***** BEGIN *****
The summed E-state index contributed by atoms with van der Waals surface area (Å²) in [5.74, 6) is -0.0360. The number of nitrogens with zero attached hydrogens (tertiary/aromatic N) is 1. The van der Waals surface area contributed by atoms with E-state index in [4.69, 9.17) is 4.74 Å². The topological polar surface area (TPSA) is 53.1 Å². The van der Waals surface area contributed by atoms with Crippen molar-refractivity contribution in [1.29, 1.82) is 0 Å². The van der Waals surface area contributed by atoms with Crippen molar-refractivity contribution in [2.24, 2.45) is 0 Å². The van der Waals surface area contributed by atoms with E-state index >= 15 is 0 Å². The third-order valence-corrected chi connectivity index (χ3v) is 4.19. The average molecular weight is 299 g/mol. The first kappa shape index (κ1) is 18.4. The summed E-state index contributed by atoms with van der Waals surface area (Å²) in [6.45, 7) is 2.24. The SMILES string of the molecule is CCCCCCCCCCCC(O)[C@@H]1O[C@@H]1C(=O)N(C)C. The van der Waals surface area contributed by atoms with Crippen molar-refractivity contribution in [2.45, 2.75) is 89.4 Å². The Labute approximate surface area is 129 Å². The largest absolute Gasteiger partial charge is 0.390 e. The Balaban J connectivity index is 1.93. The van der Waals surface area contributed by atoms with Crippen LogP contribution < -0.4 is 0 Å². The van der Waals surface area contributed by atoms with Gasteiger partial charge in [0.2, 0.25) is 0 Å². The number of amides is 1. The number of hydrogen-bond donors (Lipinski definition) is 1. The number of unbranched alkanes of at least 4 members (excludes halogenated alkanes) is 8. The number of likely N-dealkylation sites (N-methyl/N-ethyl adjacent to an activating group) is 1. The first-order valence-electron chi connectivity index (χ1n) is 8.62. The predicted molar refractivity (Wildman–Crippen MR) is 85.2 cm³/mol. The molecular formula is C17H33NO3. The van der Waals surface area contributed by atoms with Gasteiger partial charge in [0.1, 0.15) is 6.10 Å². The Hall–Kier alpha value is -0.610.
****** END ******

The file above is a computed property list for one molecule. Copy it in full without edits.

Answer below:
The summed E-state index contributed by atoms with van der Waals surface area (Å²) in [5.74, 6) is -0.0360. The number of nitrogens with zero attached hydrogens (tertiary/aromatic N) is 1. The van der Waals surface area contributed by atoms with E-state index in [4.69, 9.17) is 4.74 Å². The topological polar surface area (TPSA) is 53.1 Å². The van der Waals surface area contributed by atoms with Crippen molar-refractivity contribution in [1.29, 1.82) is 0 Å². The van der Waals surface area contributed by atoms with Crippen molar-refractivity contribution in [2.24, 2.45) is 0 Å². The van der Waals surface area contributed by atoms with E-state index >= 15 is 0 Å². The third-order valence-corrected chi connectivity index (χ3v) is 4.19. The average molecular weight is 299 g/mol. The first kappa shape index (κ1) is 18.4. The summed E-state index contributed by atoms with van der Waals surface area (Å²) in [6.45, 7) is 2.24. The SMILES string of the molecule is CCCCCCCCCCCC(O)[C@@H]1O[C@@H]1C(=O)N(C)C. The van der Waals surface area contributed by atoms with Crippen molar-refractivity contribution in [2.45, 2.75) is 89.4 Å². The Labute approximate surface area is 129 Å². The largest absolute Gasteiger partial charge is 0.390 e. The Balaban J connectivity index is 1.93. The van der Waals surface area contributed by atoms with Crippen LogP contribution < -0.4 is 0 Å². The van der Waals surface area contributed by atoms with Gasteiger partial charge in [0.2, 0.25) is 0 Å². The number of amides is 1. The number of hydrogen-bond donors (Lipinski definition) is 1. The number of unbranched alkanes of at least 4 members (excludes halogenated alkanes) is 8. The number of likely N-dealkylation sites (N-methyl/N-ethyl adjacent to an activating group) is 1. The first-order valence-electron chi connectivity index (χ1n) is 8.62. The predicted molar refractivity (Wildman–Crippen MR) is 85.2 cm³/mol. The molecular formula is C17H33NO3. The van der Waals surface area contributed by atoms with Gasteiger partial charge in [0.1, 0.15) is 6.10 Å². The Hall–Kier alpha value is -0.610.